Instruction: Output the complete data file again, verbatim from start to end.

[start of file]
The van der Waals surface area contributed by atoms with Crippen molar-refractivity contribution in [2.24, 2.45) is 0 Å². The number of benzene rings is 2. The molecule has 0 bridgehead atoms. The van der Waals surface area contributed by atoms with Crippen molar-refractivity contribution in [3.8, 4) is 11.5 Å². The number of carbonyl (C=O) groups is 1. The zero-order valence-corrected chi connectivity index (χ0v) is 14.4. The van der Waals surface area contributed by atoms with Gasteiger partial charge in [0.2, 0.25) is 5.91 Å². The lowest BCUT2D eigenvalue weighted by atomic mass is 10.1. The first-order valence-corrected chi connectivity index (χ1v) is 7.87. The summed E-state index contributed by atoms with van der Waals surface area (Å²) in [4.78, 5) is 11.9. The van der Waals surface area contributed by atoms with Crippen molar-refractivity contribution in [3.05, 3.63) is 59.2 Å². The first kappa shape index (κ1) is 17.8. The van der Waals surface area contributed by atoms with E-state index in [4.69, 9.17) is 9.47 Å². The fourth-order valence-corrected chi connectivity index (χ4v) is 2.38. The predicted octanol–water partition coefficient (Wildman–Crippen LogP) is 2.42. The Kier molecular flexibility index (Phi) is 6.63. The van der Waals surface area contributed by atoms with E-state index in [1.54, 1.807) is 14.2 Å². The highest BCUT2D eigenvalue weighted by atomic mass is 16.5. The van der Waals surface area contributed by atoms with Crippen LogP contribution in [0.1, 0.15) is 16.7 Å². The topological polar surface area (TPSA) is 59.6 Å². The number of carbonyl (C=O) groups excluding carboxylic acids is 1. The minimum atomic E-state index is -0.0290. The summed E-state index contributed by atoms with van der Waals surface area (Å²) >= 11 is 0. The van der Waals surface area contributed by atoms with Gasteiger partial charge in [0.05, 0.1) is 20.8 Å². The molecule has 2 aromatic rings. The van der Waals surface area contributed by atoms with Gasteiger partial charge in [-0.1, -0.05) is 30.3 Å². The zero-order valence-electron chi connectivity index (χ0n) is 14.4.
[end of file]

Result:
The van der Waals surface area contributed by atoms with Crippen molar-refractivity contribution in [2.24, 2.45) is 0 Å². The number of benzene rings is 2. The molecule has 0 bridgehead atoms. The van der Waals surface area contributed by atoms with Crippen molar-refractivity contribution in [3.8, 4) is 11.5 Å². The number of carbonyl (C=O) groups is 1. The zero-order valence-corrected chi connectivity index (χ0v) is 14.4. The van der Waals surface area contributed by atoms with Gasteiger partial charge in [0.2, 0.25) is 5.91 Å². The lowest BCUT2D eigenvalue weighted by atomic mass is 10.1. The first-order valence-corrected chi connectivity index (χ1v) is 7.87. The summed E-state index contributed by atoms with van der Waals surface area (Å²) in [4.78, 5) is 11.9. The van der Waals surface area contributed by atoms with Crippen molar-refractivity contribution in [3.05, 3.63) is 59.2 Å². The first kappa shape index (κ1) is 17.8. The van der Waals surface area contributed by atoms with E-state index in [4.69, 9.17) is 9.47 Å². The fourth-order valence-corrected chi connectivity index (χ4v) is 2.38. The predicted octanol–water partition coefficient (Wildman–Crippen LogP) is 2.42. The Kier molecular flexibility index (Phi) is 6.63. The van der Waals surface area contributed by atoms with E-state index in [1.54, 1.807) is 14.2 Å². The highest BCUT2D eigenvalue weighted by atomic mass is 16.5. The van der Waals surface area contributed by atoms with Crippen LogP contribution in [0.1, 0.15) is 16.7 Å². The topological polar surface area (TPSA) is 59.6 Å². The number of carbonyl (C=O) groups excluding carboxylic acids is 1. The minimum atomic E-state index is -0.0290. The summed E-state index contributed by atoms with van der Waals surface area (Å²) >= 11 is 0. The van der Waals surface area contributed by atoms with Gasteiger partial charge in [0.05, 0.1) is 20.8 Å². The molecule has 2 aromatic rings. The van der Waals surface area contributed by atoms with Gasteiger partial charge in [-0.1, -0.05) is 30.3 Å². The zero-order valence-electron chi connectivity index (χ0n) is 14.4.